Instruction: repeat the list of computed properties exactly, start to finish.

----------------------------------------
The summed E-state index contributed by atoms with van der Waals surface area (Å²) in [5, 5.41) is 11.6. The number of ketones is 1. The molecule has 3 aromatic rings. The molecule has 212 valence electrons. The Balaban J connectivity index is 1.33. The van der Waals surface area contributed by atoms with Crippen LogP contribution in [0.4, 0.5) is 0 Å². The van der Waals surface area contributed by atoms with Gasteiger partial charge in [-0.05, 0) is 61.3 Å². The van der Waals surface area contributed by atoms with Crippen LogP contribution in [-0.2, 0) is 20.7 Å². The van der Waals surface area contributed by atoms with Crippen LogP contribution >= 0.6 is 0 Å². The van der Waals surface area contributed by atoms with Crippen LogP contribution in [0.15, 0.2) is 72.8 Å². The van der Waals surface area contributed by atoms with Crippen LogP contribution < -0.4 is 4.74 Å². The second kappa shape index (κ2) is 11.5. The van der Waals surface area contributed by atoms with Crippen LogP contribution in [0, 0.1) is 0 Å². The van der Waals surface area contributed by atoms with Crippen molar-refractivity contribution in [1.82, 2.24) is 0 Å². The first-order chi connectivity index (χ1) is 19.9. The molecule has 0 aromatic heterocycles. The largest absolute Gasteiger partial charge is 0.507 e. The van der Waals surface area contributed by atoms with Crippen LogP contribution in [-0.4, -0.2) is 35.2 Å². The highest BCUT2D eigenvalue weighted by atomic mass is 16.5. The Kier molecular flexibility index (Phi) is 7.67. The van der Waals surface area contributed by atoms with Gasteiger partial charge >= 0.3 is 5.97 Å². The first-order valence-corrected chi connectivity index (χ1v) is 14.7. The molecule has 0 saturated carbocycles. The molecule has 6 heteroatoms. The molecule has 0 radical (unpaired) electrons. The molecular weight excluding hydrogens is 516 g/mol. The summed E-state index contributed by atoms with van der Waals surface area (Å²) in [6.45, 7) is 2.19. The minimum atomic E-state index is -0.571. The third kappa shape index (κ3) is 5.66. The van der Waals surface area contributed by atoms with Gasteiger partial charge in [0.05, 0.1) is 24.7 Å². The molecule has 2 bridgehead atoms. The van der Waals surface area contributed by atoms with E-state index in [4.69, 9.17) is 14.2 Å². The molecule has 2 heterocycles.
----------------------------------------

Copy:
The summed E-state index contributed by atoms with van der Waals surface area (Å²) in [5, 5.41) is 11.6. The number of ketones is 1. The molecule has 3 aromatic rings. The molecule has 212 valence electrons. The Balaban J connectivity index is 1.33. The van der Waals surface area contributed by atoms with Crippen LogP contribution in [0.4, 0.5) is 0 Å². The van der Waals surface area contributed by atoms with Gasteiger partial charge in [-0.05, 0) is 61.3 Å². The van der Waals surface area contributed by atoms with Crippen LogP contribution in [-0.2, 0) is 20.7 Å². The van der Waals surface area contributed by atoms with Crippen LogP contribution >= 0.6 is 0 Å². The van der Waals surface area contributed by atoms with Crippen LogP contribution in [0.15, 0.2) is 72.8 Å². The van der Waals surface area contributed by atoms with Crippen LogP contribution < -0.4 is 4.74 Å². The second kappa shape index (κ2) is 11.5. The van der Waals surface area contributed by atoms with Crippen LogP contribution in [0, 0.1) is 0 Å². The van der Waals surface area contributed by atoms with Crippen molar-refractivity contribution in [1.82, 2.24) is 0 Å². The first-order chi connectivity index (χ1) is 19.9. The molecule has 0 aromatic heterocycles. The largest absolute Gasteiger partial charge is 0.507 e. The van der Waals surface area contributed by atoms with Crippen LogP contribution in [-0.4, -0.2) is 35.2 Å². The highest BCUT2D eigenvalue weighted by atomic mass is 16.5. The Kier molecular flexibility index (Phi) is 7.67. The van der Waals surface area contributed by atoms with Gasteiger partial charge >= 0.3 is 5.97 Å². The first-order valence-corrected chi connectivity index (χ1v) is 14.7. The molecule has 0 saturated carbocycles. The molecule has 6 heteroatoms. The molecule has 0 radical (unpaired) electrons. The molecular weight excluding hydrogens is 516 g/mol. The summed E-state index contributed by atoms with van der Waals surface area (Å²) in [6.45, 7) is 2.19. The minimum atomic E-state index is -0.571. The third kappa shape index (κ3) is 5.66. The van der Waals surface area contributed by atoms with Gasteiger partial charge in [0.05, 0.1) is 24.7 Å². The molecule has 2 bridgehead atoms. The van der Waals surface area contributed by atoms with E-state index in [4.69, 9.17) is 14.2 Å². The molecule has 2 heterocycles.